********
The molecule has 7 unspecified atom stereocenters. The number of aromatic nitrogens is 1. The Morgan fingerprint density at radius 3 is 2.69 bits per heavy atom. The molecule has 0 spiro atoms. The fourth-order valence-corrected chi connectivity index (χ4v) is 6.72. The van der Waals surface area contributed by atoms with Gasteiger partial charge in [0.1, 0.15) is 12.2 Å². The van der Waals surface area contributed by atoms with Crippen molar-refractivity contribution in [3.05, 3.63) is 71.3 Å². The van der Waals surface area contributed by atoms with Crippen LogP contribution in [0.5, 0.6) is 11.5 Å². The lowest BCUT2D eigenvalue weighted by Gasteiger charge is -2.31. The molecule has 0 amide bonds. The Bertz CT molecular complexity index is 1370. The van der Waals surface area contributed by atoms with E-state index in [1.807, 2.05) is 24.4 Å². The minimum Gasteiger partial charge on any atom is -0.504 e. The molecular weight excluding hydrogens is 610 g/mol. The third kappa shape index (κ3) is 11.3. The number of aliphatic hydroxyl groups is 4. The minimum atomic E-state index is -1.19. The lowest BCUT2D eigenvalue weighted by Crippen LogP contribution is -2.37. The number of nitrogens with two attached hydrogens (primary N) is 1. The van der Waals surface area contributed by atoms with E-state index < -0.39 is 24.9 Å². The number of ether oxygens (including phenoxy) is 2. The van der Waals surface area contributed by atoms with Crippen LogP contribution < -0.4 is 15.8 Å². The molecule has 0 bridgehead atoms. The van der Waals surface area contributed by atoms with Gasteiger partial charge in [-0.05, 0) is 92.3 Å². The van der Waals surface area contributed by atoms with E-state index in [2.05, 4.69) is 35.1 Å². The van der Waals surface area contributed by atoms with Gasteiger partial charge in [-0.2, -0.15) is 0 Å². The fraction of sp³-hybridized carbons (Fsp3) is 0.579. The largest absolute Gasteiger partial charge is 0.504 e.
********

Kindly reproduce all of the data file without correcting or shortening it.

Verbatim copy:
The molecule has 7 unspecified atom stereocenters. The number of aromatic nitrogens is 1. The Morgan fingerprint density at radius 3 is 2.69 bits per heavy atom. The molecule has 0 spiro atoms. The fourth-order valence-corrected chi connectivity index (χ4v) is 6.72. The van der Waals surface area contributed by atoms with Gasteiger partial charge in [0.1, 0.15) is 12.2 Å². The van der Waals surface area contributed by atoms with Crippen molar-refractivity contribution in [3.05, 3.63) is 71.3 Å². The van der Waals surface area contributed by atoms with Crippen LogP contribution in [0.5, 0.6) is 11.5 Å². The lowest BCUT2D eigenvalue weighted by Gasteiger charge is -2.31. The molecule has 0 amide bonds. The Bertz CT molecular complexity index is 1370. The van der Waals surface area contributed by atoms with E-state index in [1.807, 2.05) is 24.4 Å². The minimum Gasteiger partial charge on any atom is -0.504 e. The molecular weight excluding hydrogens is 610 g/mol. The third kappa shape index (κ3) is 11.3. The number of aliphatic hydroxyl groups is 4. The minimum atomic E-state index is -1.19. The lowest BCUT2D eigenvalue weighted by Crippen LogP contribution is -2.37. The number of nitrogens with two attached hydrogens (primary N) is 1. The van der Waals surface area contributed by atoms with E-state index < -0.39 is 24.9 Å². The number of ether oxygens (including phenoxy) is 2. The van der Waals surface area contributed by atoms with Crippen LogP contribution < -0.4 is 15.8 Å². The molecule has 0 bridgehead atoms. The van der Waals surface area contributed by atoms with Gasteiger partial charge in [-0.05, 0) is 92.3 Å². The van der Waals surface area contributed by atoms with E-state index in [2.05, 4.69) is 35.1 Å². The van der Waals surface area contributed by atoms with Gasteiger partial charge in [-0.2, -0.15) is 0 Å². The fraction of sp³-hybridized carbons (Fsp3) is 0.579. The largest absolute Gasteiger partial charge is 0.504 e.